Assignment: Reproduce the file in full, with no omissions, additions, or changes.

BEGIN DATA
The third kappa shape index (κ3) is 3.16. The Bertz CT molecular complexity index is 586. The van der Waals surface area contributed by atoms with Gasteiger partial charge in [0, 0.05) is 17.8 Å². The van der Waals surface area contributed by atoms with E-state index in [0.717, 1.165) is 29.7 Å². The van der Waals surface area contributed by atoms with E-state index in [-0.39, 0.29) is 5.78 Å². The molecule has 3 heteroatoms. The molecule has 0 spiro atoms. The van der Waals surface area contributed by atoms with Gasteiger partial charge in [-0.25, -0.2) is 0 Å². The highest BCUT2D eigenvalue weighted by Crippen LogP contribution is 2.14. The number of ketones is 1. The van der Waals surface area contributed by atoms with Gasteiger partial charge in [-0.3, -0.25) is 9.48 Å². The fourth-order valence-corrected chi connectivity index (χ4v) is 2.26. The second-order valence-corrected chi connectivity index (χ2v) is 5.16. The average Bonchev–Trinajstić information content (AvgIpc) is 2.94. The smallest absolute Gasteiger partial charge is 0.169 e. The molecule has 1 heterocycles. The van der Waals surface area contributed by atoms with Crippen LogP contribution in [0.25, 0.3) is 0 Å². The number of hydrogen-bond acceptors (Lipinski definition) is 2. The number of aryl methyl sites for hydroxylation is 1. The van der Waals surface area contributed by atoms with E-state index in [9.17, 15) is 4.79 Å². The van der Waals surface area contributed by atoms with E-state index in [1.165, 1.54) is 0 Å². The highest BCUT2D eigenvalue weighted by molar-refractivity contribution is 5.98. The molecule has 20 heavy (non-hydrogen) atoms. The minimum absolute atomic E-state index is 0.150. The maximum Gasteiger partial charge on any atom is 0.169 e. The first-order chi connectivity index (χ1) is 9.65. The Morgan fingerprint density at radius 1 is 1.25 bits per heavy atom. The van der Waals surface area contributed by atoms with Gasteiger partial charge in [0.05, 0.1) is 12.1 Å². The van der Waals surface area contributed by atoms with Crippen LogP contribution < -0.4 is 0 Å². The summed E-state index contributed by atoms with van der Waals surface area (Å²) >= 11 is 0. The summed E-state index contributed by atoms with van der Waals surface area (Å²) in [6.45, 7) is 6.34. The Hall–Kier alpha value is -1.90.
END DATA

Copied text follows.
The third kappa shape index (κ3) is 3.16. The Bertz CT molecular complexity index is 586. The van der Waals surface area contributed by atoms with Gasteiger partial charge in [0, 0.05) is 17.8 Å². The van der Waals surface area contributed by atoms with E-state index in [0.717, 1.165) is 29.7 Å². The van der Waals surface area contributed by atoms with E-state index in [-0.39, 0.29) is 5.78 Å². The molecule has 3 heteroatoms. The molecule has 0 spiro atoms. The van der Waals surface area contributed by atoms with Gasteiger partial charge in [-0.25, -0.2) is 0 Å². The highest BCUT2D eigenvalue weighted by Crippen LogP contribution is 2.14. The number of ketones is 1. The van der Waals surface area contributed by atoms with Gasteiger partial charge in [-0.3, -0.25) is 9.48 Å². The fourth-order valence-corrected chi connectivity index (χ4v) is 2.26. The second-order valence-corrected chi connectivity index (χ2v) is 5.16. The average Bonchev–Trinajstić information content (AvgIpc) is 2.94. The smallest absolute Gasteiger partial charge is 0.169 e. The molecule has 1 heterocycles. The van der Waals surface area contributed by atoms with Crippen LogP contribution in [0.25, 0.3) is 0 Å². The number of hydrogen-bond acceptors (Lipinski definition) is 2. The number of aryl methyl sites for hydroxylation is 1. The van der Waals surface area contributed by atoms with E-state index in [9.17, 15) is 4.79 Å². The van der Waals surface area contributed by atoms with E-state index in [1.165, 1.54) is 0 Å². The highest BCUT2D eigenvalue weighted by molar-refractivity contribution is 5.98. The molecule has 20 heavy (non-hydrogen) atoms. The minimum absolute atomic E-state index is 0.150. The maximum Gasteiger partial charge on any atom is 0.169 e. The first-order chi connectivity index (χ1) is 9.65. The Morgan fingerprint density at radius 1 is 1.25 bits per heavy atom. The van der Waals surface area contributed by atoms with Gasteiger partial charge in [0.05, 0.1) is 12.1 Å². The van der Waals surface area contributed by atoms with Crippen LogP contribution < -0.4 is 0 Å². The summed E-state index contributed by atoms with van der Waals surface area (Å²) >= 11 is 0. The summed E-state index contributed by atoms with van der Waals surface area (Å²) in [6.45, 7) is 6.34. The Hall–Kier alpha value is -1.90.